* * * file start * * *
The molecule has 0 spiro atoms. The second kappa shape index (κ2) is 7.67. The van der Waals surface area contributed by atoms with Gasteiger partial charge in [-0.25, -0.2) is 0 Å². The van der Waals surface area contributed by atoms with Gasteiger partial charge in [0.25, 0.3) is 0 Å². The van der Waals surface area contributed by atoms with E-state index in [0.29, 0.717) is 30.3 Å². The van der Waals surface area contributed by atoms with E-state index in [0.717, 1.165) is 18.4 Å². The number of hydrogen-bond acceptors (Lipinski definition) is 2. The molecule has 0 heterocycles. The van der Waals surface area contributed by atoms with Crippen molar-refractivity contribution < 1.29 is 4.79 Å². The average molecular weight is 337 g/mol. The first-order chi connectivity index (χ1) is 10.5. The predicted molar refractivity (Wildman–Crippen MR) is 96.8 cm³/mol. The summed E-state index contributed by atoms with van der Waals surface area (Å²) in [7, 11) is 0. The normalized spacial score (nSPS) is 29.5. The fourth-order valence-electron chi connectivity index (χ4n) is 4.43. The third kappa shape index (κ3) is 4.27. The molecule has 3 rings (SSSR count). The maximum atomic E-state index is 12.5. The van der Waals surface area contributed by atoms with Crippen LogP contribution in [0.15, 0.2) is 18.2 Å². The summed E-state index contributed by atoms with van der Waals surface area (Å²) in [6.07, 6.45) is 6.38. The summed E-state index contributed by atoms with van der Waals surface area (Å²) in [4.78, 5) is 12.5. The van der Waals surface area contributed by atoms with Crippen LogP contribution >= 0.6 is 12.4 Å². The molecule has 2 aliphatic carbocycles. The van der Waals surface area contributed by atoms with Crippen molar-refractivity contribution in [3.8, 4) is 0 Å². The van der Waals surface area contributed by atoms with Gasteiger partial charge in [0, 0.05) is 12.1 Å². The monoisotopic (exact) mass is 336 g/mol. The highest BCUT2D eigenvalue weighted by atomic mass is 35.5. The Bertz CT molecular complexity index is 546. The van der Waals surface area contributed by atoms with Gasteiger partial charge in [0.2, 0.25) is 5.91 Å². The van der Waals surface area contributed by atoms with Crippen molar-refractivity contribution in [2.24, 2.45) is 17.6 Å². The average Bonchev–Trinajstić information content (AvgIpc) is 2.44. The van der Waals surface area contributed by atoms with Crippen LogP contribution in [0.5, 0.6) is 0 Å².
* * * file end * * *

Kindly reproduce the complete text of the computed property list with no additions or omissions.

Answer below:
The molecule has 0 spiro atoms. The second kappa shape index (κ2) is 7.67. The van der Waals surface area contributed by atoms with Gasteiger partial charge in [-0.25, -0.2) is 0 Å². The van der Waals surface area contributed by atoms with Gasteiger partial charge in [0.25, 0.3) is 0 Å². The van der Waals surface area contributed by atoms with E-state index in [0.29, 0.717) is 30.3 Å². The van der Waals surface area contributed by atoms with E-state index in [0.717, 1.165) is 18.4 Å². The number of hydrogen-bond acceptors (Lipinski definition) is 2. The molecule has 0 heterocycles. The van der Waals surface area contributed by atoms with Crippen molar-refractivity contribution < 1.29 is 4.79 Å². The average molecular weight is 337 g/mol. The first-order chi connectivity index (χ1) is 10.5. The predicted molar refractivity (Wildman–Crippen MR) is 96.8 cm³/mol. The summed E-state index contributed by atoms with van der Waals surface area (Å²) in [7, 11) is 0. The normalized spacial score (nSPS) is 29.5. The fourth-order valence-electron chi connectivity index (χ4n) is 4.43. The third kappa shape index (κ3) is 4.27. The molecule has 3 rings (SSSR count). The maximum atomic E-state index is 12.5. The van der Waals surface area contributed by atoms with Crippen LogP contribution in [0.15, 0.2) is 18.2 Å². The summed E-state index contributed by atoms with van der Waals surface area (Å²) in [6.07, 6.45) is 6.38. The summed E-state index contributed by atoms with van der Waals surface area (Å²) in [4.78, 5) is 12.5. The van der Waals surface area contributed by atoms with Crippen LogP contribution >= 0.6 is 12.4 Å². The molecule has 2 aliphatic carbocycles. The van der Waals surface area contributed by atoms with Crippen molar-refractivity contribution in [3.8, 4) is 0 Å². The van der Waals surface area contributed by atoms with Gasteiger partial charge in [0, 0.05) is 12.1 Å². The monoisotopic (exact) mass is 336 g/mol. The highest BCUT2D eigenvalue weighted by atomic mass is 35.5. The Bertz CT molecular complexity index is 546. The van der Waals surface area contributed by atoms with Gasteiger partial charge in [0.2, 0.25) is 5.91 Å². The van der Waals surface area contributed by atoms with Crippen molar-refractivity contribution in [2.24, 2.45) is 17.6 Å². The average Bonchev–Trinajstić information content (AvgIpc) is 2.44. The van der Waals surface area contributed by atoms with Crippen LogP contribution in [0.5, 0.6) is 0 Å².